According to the basic Equation (4.6) [28] for capacitance, calculation of two parallel
planar conductors (see Figure 4.2.9) yields:

0 r A 0 r lwe
C= = (4.6)
d d

where
r = relative dielectric constant, namely relative permittivity (a dimensionless number;
4.2 for FR-4 PC board, 7.8 for LTCC at 10 MHz ),
0 = dielectric constant of free space (8.8542 10-12 F/m),
d = distance between the center of two planar conductor surface (meters),
A= effective interacting area (m2),
l= length of strip; we= effective width of strip.

The capacitance is direct proportional to the effective area of two conductors and
inverse proportional to their distance. With this equation, the capacitance of two
turns on the same layer such as Turn1 and Turn2 in Figure 4.2.8 is much less than
that of two turns on different layers such as Turn1 and Turn4 because the interacting
width t=10 m of Turn1 and Turn2 is about 7% of that w=150 m of Turn1 and
Turn4, and the distance pt=150 m between Turn1 and Turn2 is about 1.5 times of
that ph=100 m between Turn1 and Turn4. Therefore, the capacitance between two
conductors on the same layer can be neglected by setting Ct =0 for simplification of
its physical model. Further more, the resistance R connecting two turns on the same
layer is small, and R=0 is assumed for simplification of the physical model.

Figure 4.2.9 Geometric model of a pair of parallel planar conductors.

With these assumptions, the physical model can be converted to a PSPICE electronic
circuit model shown in Figure 4.2.10. In the DC electronic circuit with passive
components consisting of pure capacitors or resistors, the serial and parallel relation
for two resistors is the inverse of that for two capacitors. The symbol of capacitance
between two different layers can be described as resistor, but the inverse of the
resistance value is the final value of capacitance, that is C~1/R in the unit F. The

30
4.2 Analytical calculation of parameters of a LTCC coil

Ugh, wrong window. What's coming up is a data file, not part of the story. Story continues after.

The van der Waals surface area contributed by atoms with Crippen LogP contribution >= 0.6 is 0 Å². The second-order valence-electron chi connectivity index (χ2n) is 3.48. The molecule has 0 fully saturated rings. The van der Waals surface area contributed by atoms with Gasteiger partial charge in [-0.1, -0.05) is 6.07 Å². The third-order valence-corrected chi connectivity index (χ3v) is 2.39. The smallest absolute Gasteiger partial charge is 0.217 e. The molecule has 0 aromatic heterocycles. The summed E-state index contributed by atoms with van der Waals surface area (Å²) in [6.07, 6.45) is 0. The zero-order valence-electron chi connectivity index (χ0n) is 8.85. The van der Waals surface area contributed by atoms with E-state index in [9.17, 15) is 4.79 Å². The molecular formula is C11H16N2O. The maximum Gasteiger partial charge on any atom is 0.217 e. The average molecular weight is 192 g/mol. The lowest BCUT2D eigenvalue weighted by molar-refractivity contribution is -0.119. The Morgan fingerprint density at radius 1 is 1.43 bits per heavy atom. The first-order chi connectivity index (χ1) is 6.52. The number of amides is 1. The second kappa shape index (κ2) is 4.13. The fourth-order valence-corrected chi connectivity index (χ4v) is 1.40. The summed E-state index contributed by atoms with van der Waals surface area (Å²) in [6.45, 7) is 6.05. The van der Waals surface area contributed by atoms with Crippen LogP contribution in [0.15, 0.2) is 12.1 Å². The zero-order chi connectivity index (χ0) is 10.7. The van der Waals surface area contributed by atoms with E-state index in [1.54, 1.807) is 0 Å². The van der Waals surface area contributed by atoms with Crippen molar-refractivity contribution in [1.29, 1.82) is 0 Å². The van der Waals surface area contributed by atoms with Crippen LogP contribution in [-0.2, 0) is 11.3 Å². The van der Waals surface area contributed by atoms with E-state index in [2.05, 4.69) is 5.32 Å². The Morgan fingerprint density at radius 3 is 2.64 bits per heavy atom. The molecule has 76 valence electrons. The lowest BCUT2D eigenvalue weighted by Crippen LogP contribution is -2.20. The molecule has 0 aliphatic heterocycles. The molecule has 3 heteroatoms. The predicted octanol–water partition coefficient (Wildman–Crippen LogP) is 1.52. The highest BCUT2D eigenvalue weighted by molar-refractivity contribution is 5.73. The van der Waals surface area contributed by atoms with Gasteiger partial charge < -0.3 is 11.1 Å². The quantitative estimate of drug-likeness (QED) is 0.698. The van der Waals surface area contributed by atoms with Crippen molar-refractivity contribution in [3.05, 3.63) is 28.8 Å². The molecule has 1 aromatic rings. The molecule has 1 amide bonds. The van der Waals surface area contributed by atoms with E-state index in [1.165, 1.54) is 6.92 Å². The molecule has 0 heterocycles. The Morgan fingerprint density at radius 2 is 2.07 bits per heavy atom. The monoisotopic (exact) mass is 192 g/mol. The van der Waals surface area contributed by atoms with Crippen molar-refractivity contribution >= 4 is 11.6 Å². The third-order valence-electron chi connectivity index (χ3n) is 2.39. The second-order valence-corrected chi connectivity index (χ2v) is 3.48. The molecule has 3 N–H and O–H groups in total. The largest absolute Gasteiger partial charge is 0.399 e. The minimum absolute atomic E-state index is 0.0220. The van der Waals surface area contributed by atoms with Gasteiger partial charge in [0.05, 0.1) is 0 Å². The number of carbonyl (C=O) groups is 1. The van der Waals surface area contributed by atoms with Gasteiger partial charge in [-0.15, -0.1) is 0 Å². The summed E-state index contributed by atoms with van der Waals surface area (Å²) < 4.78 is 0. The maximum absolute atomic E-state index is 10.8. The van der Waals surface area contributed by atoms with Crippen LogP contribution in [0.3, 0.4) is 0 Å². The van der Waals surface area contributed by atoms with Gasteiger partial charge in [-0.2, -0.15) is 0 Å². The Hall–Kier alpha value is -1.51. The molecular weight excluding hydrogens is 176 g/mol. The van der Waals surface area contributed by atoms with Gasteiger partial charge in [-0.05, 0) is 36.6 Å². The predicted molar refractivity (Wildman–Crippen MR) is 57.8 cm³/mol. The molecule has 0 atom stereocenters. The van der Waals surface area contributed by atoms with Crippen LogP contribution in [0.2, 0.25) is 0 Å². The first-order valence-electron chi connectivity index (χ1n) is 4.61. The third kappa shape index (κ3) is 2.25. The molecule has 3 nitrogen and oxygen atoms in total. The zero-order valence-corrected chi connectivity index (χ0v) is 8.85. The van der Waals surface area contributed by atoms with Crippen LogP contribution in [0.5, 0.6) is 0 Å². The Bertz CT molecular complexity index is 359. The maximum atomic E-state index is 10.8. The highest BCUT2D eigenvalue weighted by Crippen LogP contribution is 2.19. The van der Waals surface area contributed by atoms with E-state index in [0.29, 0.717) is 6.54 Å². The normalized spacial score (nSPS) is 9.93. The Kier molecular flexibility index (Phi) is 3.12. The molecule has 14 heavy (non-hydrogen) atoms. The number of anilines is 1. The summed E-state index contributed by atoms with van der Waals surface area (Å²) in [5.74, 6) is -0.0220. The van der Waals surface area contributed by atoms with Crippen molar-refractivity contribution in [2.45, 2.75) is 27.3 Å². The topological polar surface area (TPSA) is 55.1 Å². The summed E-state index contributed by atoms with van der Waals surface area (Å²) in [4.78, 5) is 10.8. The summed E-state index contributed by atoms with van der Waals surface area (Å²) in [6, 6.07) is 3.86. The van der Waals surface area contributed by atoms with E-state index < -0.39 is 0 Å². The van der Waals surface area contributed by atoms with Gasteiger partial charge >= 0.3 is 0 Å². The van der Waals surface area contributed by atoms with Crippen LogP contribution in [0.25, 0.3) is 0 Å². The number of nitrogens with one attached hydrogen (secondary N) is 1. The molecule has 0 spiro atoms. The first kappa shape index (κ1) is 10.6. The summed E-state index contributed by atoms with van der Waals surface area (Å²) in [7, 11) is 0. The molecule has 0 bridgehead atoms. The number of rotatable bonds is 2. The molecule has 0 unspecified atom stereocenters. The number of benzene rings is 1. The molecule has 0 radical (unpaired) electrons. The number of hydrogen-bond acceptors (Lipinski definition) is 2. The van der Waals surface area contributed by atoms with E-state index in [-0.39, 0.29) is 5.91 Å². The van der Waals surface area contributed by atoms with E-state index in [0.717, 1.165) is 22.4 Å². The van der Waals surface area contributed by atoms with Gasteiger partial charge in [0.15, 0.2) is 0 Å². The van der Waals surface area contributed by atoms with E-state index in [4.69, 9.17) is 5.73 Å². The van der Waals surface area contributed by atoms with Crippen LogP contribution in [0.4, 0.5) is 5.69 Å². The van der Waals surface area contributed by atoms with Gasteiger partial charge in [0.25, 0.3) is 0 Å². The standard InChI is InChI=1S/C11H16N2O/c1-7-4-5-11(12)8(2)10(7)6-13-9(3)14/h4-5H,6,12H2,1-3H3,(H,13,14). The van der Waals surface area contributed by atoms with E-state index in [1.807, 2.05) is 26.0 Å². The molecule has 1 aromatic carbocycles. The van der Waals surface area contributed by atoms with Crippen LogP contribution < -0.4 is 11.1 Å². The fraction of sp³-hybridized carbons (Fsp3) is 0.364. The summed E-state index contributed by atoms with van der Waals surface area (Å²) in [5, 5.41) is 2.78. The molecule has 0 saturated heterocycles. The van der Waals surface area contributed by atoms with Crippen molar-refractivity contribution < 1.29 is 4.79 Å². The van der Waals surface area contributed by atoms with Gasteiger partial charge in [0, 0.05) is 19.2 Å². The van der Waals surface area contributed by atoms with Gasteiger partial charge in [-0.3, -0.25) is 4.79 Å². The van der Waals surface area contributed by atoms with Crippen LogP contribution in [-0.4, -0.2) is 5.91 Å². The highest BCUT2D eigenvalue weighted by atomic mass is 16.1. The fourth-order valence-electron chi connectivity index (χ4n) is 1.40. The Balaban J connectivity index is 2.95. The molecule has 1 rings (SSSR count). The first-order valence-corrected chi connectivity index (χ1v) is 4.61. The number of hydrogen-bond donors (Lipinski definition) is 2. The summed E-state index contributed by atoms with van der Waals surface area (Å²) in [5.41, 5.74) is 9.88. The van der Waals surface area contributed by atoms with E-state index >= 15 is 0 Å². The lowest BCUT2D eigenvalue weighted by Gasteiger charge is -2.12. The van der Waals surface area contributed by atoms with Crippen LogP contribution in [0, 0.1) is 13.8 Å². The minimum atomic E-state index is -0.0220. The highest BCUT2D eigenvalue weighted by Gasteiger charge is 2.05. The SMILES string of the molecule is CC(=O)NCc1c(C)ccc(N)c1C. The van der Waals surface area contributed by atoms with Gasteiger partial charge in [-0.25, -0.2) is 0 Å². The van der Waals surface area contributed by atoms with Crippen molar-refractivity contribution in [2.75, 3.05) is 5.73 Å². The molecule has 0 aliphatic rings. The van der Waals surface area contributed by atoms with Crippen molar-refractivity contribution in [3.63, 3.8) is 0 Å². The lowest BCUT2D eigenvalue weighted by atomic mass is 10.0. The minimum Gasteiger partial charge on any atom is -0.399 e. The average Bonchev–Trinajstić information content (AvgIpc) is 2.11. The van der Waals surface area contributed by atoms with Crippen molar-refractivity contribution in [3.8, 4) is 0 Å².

capacitance of grade 1 is defined as the capacitance between two layers which are
adjacent to each other such as layer 1 and layer 2. For example, R7 is sum of
capacitances of two turns between the adjacent layers such as Cturn1,turn4, Cturn2,turn5,
Cturn1,turn5 and is sorted to capacitances of grade 1. The capacitance of grade 2 is
defined as the capacitance between two layers which has an interval of 1 layer such
as layer 1 and layer 3. For example, R11 of grade 2 shown in Figure 4.2.10 is the sum
of capacitances of two turns between layer 1 and layer 3 such as Cturn1,turn8, Cturn2,turn7.
The rest may be deduced by analogy. We just calculate until capacitances of grade 4
because the distance between two layers is far enough to further neglect values of
capacitance. For a circuit only with capacitors as passive components, it is

V 1 R
= = . When we add a reference resistor with the value of 1p and apply
I C
I V V16
the voltage of 1 volt to V , = = . Because R16<<R, it yields
R + R16 R16
V V16
= VC and C=V161012 (pF). The result is computed by the circuit simulation
R R16
software PSPICE. V16 is equal to 15.13 pV and the capacitance of the whole coil Ctotal
is 15.13 pF according its converting relation with V16.

R32 R33

605.5mV
173.92m 173.92m
R1 R2 R3

173.87m 173.87m 173.87m


R11 R14 R22 R23 R24

174m 174m 174m 174m 174m


R7 R8 R9 R10 R13 R15 R17 R18 R19 R20 R21

18.27m 18.27m 18.27m 18.27m 18.27m 18.27m 18.27m 18.27m 18.27m 18.27m 18.27m
R12 R25 R26 R27 R28

174m 174m 174m 174m 174m


729.4mV
R4 R5 337.3mV
R6

173.87m 173.87m
173.87m
R29 464.5mV R30 R31
270.6mV

173.87m 173.87m 173.87m


171.2mV
1.000V
R34662.7mV R35
394.5mV
828.8mV 535.5mV
173.92m
R36 173.92mR37

173.92m 173.92m
R38 R39

173.92m 173.92m

V1 R16

0V 15.13pV
1Vdc
1p
0

Figure 4.2.10 Simplified electronic circuit model for the stray capacitance of the whole coil with N=12
layers.

31
4 Design of the eddy current sensor

So far, the three parameters concerning DC impedance of the coil, which are
inductance, capacitance and resistance, were obtained. According to these basic
parameters, a whole electronic model of the sensor shown in Figure 4.2.11 can be
built. Some other parameters concerning the operating properties of coils at high
frequency can be further obtained as follows.

R L

sensor

Figure 4.2.11 The equivalent circuit model of the sensor.

4.2.5 Quality factor, skin depth, self-resonant frequency


4.2.5.1 Quality factor (Q)
The quality factor of an inductor coil is the ratio of its ability to store energy to the
total sum of all energy losses within the component.

L ( x )
Q = Q( x) = (4.7)
R( x)

where
Q is the quality factor (no units),
is the operating frequency of the coil in radians per second,
L is the inductance of the coil (in H),
R is the total resistance associated with energy losses (in Ohms).

Q depends on the standoff x between the sensor and the target, because both L and R
are functions of the displacement. The higher the value of Q is, the stronger the effect
of inductance is and the weaker the effect of resistance is. A high Q leads to high
accuracy and stability.

For example, in the coil with geometric sizes shown in Table 4.15, its inductance is
247 and the resistance is 83 . We find that the unloaded quality factor Q is 19.9